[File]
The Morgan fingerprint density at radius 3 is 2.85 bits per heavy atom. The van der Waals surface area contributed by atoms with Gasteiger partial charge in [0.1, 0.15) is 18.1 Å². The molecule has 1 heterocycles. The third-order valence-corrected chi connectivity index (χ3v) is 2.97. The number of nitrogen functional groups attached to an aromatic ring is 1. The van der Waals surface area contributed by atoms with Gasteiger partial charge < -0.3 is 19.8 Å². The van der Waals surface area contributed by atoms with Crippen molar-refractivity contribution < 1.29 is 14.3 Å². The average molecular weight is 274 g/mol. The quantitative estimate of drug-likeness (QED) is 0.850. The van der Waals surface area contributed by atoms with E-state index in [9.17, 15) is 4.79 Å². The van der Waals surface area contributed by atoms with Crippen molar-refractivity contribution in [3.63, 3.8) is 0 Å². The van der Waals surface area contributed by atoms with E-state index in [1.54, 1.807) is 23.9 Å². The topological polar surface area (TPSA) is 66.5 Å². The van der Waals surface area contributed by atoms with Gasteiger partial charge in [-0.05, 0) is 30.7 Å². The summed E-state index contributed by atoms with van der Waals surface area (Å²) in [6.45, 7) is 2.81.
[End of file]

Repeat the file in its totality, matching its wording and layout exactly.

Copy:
The Morgan fingerprint density at radius 3 is 2.85 bits per heavy atom. The van der Waals surface area contributed by atoms with Gasteiger partial charge in [0.1, 0.15) is 18.1 Å². The molecule has 1 heterocycles. The third-order valence-corrected chi connectivity index (χ3v) is 2.97. The number of nitrogen functional groups attached to an aromatic ring is 1. The van der Waals surface area contributed by atoms with Gasteiger partial charge < -0.3 is 19.8 Å². The van der Waals surface area contributed by atoms with Crippen molar-refractivity contribution < 1.29 is 14.3 Å². The average molecular weight is 274 g/mol. The quantitative estimate of drug-likeness (QED) is 0.850. The van der Waals surface area contributed by atoms with E-state index in [9.17, 15) is 4.79 Å². The van der Waals surface area contributed by atoms with Crippen molar-refractivity contribution in [3.63, 3.8) is 0 Å². The van der Waals surface area contributed by atoms with E-state index in [1.54, 1.807) is 23.9 Å². The topological polar surface area (TPSA) is 66.5 Å². The van der Waals surface area contributed by atoms with Gasteiger partial charge in [-0.05, 0) is 30.7 Å². The summed E-state index contributed by atoms with van der Waals surface area (Å²) in [6.45, 7) is 2.81.